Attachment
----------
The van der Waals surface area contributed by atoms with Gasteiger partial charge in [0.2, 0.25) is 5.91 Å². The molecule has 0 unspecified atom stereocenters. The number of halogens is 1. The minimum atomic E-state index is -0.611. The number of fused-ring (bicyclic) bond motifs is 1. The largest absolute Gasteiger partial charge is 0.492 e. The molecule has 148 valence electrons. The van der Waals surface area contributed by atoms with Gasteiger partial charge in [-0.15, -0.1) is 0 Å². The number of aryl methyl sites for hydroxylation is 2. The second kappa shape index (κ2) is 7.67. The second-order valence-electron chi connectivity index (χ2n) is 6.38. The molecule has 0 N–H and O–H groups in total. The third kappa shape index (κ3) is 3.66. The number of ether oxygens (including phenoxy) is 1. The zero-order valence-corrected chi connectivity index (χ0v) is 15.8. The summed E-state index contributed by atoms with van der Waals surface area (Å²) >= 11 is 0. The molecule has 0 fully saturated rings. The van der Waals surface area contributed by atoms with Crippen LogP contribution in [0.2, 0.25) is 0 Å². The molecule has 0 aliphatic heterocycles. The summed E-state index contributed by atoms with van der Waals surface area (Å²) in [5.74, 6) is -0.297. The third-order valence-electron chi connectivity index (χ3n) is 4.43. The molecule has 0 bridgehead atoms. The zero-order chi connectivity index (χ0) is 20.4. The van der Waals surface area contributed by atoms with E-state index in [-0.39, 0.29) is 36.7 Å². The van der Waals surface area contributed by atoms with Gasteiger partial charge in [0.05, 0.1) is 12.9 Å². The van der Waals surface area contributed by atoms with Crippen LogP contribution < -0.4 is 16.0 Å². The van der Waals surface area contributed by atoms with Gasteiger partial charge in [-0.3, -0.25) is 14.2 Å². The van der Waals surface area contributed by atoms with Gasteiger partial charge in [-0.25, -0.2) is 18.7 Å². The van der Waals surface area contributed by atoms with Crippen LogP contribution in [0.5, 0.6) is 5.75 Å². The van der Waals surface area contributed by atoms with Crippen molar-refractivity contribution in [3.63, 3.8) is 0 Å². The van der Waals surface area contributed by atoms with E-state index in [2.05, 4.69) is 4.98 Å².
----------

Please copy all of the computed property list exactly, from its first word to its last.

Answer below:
The van der Waals surface area contributed by atoms with Gasteiger partial charge in [0.2, 0.25) is 5.91 Å². The molecule has 0 unspecified atom stereocenters. The number of halogens is 1. The minimum atomic E-state index is -0.611. The number of fused-ring (bicyclic) bond motifs is 1. The largest absolute Gasteiger partial charge is 0.492 e. The molecule has 148 valence electrons. The van der Waals surface area contributed by atoms with Gasteiger partial charge in [-0.15, -0.1) is 0 Å². The number of aryl methyl sites for hydroxylation is 2. The second kappa shape index (κ2) is 7.67. The second-order valence-electron chi connectivity index (χ2n) is 6.38. The molecule has 0 N–H and O–H groups in total. The third kappa shape index (κ3) is 3.66. The number of ether oxygens (including phenoxy) is 1. The zero-order valence-corrected chi connectivity index (χ0v) is 15.8. The summed E-state index contributed by atoms with van der Waals surface area (Å²) >= 11 is 0. The molecule has 0 fully saturated rings. The van der Waals surface area contributed by atoms with Crippen LogP contribution in [0.2, 0.25) is 0 Å². The molecule has 0 aliphatic heterocycles. The summed E-state index contributed by atoms with van der Waals surface area (Å²) in [5.74, 6) is -0.297. The third-order valence-electron chi connectivity index (χ3n) is 4.43. The molecule has 0 bridgehead atoms. The zero-order chi connectivity index (χ0) is 20.4. The van der Waals surface area contributed by atoms with E-state index in [-0.39, 0.29) is 36.7 Å². The van der Waals surface area contributed by atoms with Gasteiger partial charge in [0.05, 0.1) is 12.9 Å². The van der Waals surface area contributed by atoms with Crippen LogP contribution < -0.4 is 16.0 Å². The van der Waals surface area contributed by atoms with Gasteiger partial charge in [-0.3, -0.25) is 14.2 Å². The van der Waals surface area contributed by atoms with Gasteiger partial charge in [-0.25, -0.2) is 18.7 Å². The van der Waals surface area contributed by atoms with Crippen LogP contribution in [0.5, 0.6) is 5.75 Å². The van der Waals surface area contributed by atoms with Crippen molar-refractivity contribution in [3.63, 3.8) is 0 Å². The van der Waals surface area contributed by atoms with E-state index in [2.05, 4.69) is 4.98 Å².